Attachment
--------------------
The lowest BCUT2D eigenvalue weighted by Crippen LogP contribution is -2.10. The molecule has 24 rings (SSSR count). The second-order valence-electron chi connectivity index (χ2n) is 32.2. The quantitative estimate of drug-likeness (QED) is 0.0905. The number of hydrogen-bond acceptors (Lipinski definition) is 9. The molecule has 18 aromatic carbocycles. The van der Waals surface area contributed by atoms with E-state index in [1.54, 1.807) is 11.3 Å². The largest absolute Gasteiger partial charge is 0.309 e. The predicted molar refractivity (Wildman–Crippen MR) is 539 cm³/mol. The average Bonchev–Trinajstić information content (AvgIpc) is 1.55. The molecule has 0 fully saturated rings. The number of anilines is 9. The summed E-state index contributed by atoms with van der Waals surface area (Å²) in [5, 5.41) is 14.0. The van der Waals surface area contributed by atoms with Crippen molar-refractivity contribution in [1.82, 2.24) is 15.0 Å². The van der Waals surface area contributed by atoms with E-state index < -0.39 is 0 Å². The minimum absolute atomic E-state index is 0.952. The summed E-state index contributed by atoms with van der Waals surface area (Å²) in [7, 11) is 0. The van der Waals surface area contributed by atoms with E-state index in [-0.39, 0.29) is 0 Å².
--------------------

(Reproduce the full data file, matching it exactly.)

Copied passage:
The lowest BCUT2D eigenvalue weighted by Crippen LogP contribution is -2.10. The molecule has 24 rings (SSSR count). The second-order valence-electron chi connectivity index (χ2n) is 32.2. The quantitative estimate of drug-likeness (QED) is 0.0905. The number of hydrogen-bond acceptors (Lipinski definition) is 9. The molecule has 18 aromatic carbocycles. The van der Waals surface area contributed by atoms with E-state index in [1.54, 1.807) is 11.3 Å². The largest absolute Gasteiger partial charge is 0.309 e. The predicted molar refractivity (Wildman–Crippen MR) is 539 cm³/mol. The average Bonchev–Trinajstić information content (AvgIpc) is 1.55. The molecule has 0 fully saturated rings. The number of anilines is 9. The summed E-state index contributed by atoms with van der Waals surface area (Å²) in [5, 5.41) is 14.0. The van der Waals surface area contributed by atoms with Crippen molar-refractivity contribution in [1.82, 2.24) is 15.0 Å². The van der Waals surface area contributed by atoms with E-state index < -0.39 is 0 Å². The minimum absolute atomic E-state index is 0.952. The summed E-state index contributed by atoms with van der Waals surface area (Å²) in [7, 11) is 0. The van der Waals surface area contributed by atoms with E-state index in [-0.39, 0.29) is 0 Å².